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By Eva Barrows                                             Follow East Palo Alto Today on
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November 2, 2020                            EPA Today Facebook page Follow epatoday on Twitter EPA Today Blog Icon

 




Graphic courtesy of https://www.smchealth.org/ 

 

In responding to some of the challenges COVID-19 is presenting to everyone, the State of California enacted a COVID-19 reopening plan. The plan is called California’s Blueprint for a Safer Economy and it adds a new health “equity metric,” which requires individual counties to focus on their under-resourced communities. 

At the October 6 East Palo Alto City Council meeting, City Manager, Jaime Fontes introduced the plan’s new reopening requirement. “The equity metric mandates overall infection rates in East Palo Alto should not significantly lag behind the county average,” he said. 

On Tuesday, October 27, San Mateo County, along with Contra Costa and Marin Counties, moved from the red tier, the second most restrictive tier of the reopening framework, which allowed for some non-essential business to open with modifications, to the orange tier. 

The county’s move into the minimal risk categories, shows that it is satisfying three criteria: the ability to track the number of new cases per day; the reduction in the county’s overall testing positivity rate and the requirements of the health equity metric—the positivity rate in disadvantaged neighborhoods. 

In talking about the health equity metric, Fontes stated, “The good news for East Palo Alto is it puts pressure on the county to provide us with support for testing, funding, and contact tracing.” 

The health equity metric ensures counties bring down virus infection rates within all of its cities and neighborhoods before progressing into a new tier. The metric uses census data to determine population areas that may need additional investment and resources. 

At a press briefing early October, San Mateo County Manager Mike Callagy identified the areas the metric focuses on as Daly City, South San Francisco, Redwood City, San Mateo, East Palo Alto, and coastal communities.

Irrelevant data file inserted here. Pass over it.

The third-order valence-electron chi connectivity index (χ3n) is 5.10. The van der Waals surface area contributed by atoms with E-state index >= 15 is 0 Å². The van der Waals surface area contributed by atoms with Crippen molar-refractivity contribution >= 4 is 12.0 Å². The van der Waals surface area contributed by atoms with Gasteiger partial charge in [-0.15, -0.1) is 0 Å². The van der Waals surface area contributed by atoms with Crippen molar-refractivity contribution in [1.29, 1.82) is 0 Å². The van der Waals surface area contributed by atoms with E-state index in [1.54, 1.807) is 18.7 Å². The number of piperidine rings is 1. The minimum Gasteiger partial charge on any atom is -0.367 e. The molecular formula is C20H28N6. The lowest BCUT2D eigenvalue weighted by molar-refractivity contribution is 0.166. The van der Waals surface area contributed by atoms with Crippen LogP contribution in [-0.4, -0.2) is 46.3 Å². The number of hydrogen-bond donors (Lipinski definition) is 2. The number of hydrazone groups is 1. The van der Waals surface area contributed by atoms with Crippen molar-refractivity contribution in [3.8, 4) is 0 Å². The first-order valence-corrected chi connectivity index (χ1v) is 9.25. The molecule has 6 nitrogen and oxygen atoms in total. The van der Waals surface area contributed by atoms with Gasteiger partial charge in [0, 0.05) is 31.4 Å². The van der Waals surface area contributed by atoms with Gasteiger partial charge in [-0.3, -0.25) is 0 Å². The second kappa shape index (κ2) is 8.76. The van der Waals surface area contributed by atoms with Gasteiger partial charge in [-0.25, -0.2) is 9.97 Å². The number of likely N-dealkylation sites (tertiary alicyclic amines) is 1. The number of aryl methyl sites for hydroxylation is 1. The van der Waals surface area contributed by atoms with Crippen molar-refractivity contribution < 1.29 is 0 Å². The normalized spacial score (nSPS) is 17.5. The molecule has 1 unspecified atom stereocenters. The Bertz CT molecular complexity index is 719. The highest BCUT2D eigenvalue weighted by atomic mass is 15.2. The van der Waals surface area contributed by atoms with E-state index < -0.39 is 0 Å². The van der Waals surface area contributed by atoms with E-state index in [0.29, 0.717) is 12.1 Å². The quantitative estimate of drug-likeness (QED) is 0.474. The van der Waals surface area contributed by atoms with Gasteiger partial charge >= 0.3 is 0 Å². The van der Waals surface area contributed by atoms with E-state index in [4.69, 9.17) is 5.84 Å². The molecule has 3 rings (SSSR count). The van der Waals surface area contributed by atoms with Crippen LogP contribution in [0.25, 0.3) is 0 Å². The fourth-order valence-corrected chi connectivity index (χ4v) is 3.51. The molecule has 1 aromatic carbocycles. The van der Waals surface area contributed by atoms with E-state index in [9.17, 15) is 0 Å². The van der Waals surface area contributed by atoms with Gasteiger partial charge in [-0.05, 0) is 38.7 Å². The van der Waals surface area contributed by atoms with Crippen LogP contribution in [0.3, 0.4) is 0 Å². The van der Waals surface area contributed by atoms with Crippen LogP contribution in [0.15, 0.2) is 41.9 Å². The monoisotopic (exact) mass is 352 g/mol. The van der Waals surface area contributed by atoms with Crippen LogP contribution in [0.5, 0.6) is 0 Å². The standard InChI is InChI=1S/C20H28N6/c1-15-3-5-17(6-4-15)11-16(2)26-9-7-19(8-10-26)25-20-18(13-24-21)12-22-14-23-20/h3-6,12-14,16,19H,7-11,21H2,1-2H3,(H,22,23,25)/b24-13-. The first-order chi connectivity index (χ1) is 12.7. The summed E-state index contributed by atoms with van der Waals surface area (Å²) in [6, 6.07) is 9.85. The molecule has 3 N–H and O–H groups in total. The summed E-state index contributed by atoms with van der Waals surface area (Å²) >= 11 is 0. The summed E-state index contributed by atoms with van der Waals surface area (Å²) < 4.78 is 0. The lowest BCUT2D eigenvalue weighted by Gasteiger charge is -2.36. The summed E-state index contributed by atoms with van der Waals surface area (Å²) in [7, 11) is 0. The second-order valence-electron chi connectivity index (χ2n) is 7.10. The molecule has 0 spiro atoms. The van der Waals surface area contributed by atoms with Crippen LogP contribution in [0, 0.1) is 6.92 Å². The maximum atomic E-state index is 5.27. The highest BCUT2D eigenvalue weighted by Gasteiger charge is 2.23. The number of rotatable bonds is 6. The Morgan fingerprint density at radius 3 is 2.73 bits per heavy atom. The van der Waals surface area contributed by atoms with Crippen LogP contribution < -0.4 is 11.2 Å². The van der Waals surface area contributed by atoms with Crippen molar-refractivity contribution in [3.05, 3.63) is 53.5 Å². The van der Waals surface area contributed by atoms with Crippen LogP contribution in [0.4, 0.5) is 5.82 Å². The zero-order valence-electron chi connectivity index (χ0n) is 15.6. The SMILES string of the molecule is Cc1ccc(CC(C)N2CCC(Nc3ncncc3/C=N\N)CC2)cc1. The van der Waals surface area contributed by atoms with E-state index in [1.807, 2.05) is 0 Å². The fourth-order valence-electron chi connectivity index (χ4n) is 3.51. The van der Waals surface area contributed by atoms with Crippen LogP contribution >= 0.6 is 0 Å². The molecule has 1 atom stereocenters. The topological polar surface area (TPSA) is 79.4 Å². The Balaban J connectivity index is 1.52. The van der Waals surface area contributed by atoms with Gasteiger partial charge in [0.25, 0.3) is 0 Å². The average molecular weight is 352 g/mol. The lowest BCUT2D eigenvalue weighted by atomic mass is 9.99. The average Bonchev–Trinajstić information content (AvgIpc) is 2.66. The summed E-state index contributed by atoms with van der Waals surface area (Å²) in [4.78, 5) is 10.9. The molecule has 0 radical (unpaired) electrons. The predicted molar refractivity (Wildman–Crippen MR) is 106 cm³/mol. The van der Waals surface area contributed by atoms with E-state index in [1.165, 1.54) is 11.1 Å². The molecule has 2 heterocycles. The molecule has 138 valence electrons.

These are the county ‘s most vulnerable communities and they are still experiencing almost double the rate of infection as the rest of the county. During the week of October 13, the countywide positivity rate was 2.5%. However, the health equity metric was at 4.8%. Similarly, for every ten thousand East Palo Alto residents, 450 people tested positive the week of October 16, resulting in a 4.5% positivity rate for the city. 

Callagy said, “So the crux of the new metric is getting out and expanding communications in a culturally competent way with our partners and local organizations to amplify the message that we’ve had about wearing a mask, social distancing, hand washing and getting tested.” 

The county is increasing testing availability to make it easier for front line and essential workers to access testing. 

County residents can make an appointment to visit the San Mateo County Event Center testing location. Or, residents can visit mobile testing units that serve vulnerable neighborhoods, including in East Palo Alto. The county is also offering pop-up testing to hard-hit communities like skilled nursing facilities, homeless shelters and south coast farmworkers. 

San Mateo County met both its overall positivity rate and health equity metric the week of October 13. In moving into the orange tier, the county has brought its adjusted COVID-19 case rate down from 4.7 to under 3.9. All criteria will need to be met for two consecutive weeks before moving into the yellow tier, the last tier, where, “Most business operations are open with modifications.”

 

Eva Barrows contributes articles of special interest to East Palo Alto Today..




 

 

 


 

             

 

 

 

 

 




 


 


 

 



 

 

 


 



 

 

 

 

 

 


 

 

 

 

 

 

 

 

 

 

 

 

 

     

 

 

 

   

 

 



 

 

 


 

 


 


 


          

 

 

 


 

 



 




 

 

 

 

 

 

 

 

 

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